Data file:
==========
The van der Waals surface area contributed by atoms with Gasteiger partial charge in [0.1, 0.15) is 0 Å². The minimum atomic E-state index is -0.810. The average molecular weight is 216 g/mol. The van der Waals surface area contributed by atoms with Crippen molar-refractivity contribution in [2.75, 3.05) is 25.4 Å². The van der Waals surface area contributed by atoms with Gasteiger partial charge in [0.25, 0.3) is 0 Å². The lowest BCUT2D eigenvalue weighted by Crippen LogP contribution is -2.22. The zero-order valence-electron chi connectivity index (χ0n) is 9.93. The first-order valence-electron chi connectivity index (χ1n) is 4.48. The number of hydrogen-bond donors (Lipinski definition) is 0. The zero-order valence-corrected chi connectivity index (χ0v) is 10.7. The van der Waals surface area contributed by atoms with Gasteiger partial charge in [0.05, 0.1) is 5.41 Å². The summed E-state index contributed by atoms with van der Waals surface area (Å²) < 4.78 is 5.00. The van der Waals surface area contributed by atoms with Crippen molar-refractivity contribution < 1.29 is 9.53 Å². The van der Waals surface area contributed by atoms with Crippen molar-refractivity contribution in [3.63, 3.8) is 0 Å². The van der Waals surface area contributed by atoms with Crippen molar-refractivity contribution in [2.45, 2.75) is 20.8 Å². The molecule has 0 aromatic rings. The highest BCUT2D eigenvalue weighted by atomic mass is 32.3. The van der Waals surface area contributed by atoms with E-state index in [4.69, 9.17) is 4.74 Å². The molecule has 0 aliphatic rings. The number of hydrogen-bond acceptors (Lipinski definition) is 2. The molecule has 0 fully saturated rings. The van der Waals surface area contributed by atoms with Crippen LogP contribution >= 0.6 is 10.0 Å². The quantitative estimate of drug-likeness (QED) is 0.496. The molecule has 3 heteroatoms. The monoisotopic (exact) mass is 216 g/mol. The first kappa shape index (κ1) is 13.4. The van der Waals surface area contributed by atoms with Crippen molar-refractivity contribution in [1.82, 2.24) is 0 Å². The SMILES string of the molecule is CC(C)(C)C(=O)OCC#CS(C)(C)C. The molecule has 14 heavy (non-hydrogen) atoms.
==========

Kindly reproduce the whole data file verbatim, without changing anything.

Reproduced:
The van der Waals surface area contributed by atoms with Gasteiger partial charge in [0.1, 0.15) is 0 Å². The minimum atomic E-state index is -0.810. The average molecular weight is 216 g/mol. The van der Waals surface area contributed by atoms with Crippen molar-refractivity contribution in [2.75, 3.05) is 25.4 Å². The van der Waals surface area contributed by atoms with Gasteiger partial charge in [0.25, 0.3) is 0 Å². The lowest BCUT2D eigenvalue weighted by Crippen LogP contribution is -2.22. The zero-order valence-electron chi connectivity index (χ0n) is 9.93. The first-order valence-electron chi connectivity index (χ1n) is 4.48. The number of hydrogen-bond donors (Lipinski definition) is 0. The zero-order valence-corrected chi connectivity index (χ0v) is 10.7. The van der Waals surface area contributed by atoms with Gasteiger partial charge in [0.05, 0.1) is 5.41 Å². The summed E-state index contributed by atoms with van der Waals surface area (Å²) < 4.78 is 5.00. The van der Waals surface area contributed by atoms with Crippen molar-refractivity contribution < 1.29 is 9.53 Å². The van der Waals surface area contributed by atoms with Crippen molar-refractivity contribution in [3.63, 3.8) is 0 Å². The van der Waals surface area contributed by atoms with Crippen molar-refractivity contribution in [2.45, 2.75) is 20.8 Å². The molecule has 0 aromatic rings. The highest BCUT2D eigenvalue weighted by atomic mass is 32.3. The van der Waals surface area contributed by atoms with E-state index in [4.69, 9.17) is 4.74 Å². The molecule has 0 aliphatic rings. The number of hydrogen-bond acceptors (Lipinski definition) is 2. The molecule has 0 fully saturated rings. The van der Waals surface area contributed by atoms with Crippen LogP contribution >= 0.6 is 10.0 Å². The quantitative estimate of drug-likeness (QED) is 0.496. The molecule has 3 heteroatoms. The monoisotopic (exact) mass is 216 g/mol. The first kappa shape index (κ1) is 13.4. The van der Waals surface area contributed by atoms with Crippen molar-refractivity contribution in [1.82, 2.24) is 0 Å². The SMILES string of the molecule is CC(C)(C)C(=O)OCC#CS(C)(C)C. The molecule has 14 heavy (non-hydrogen) atoms.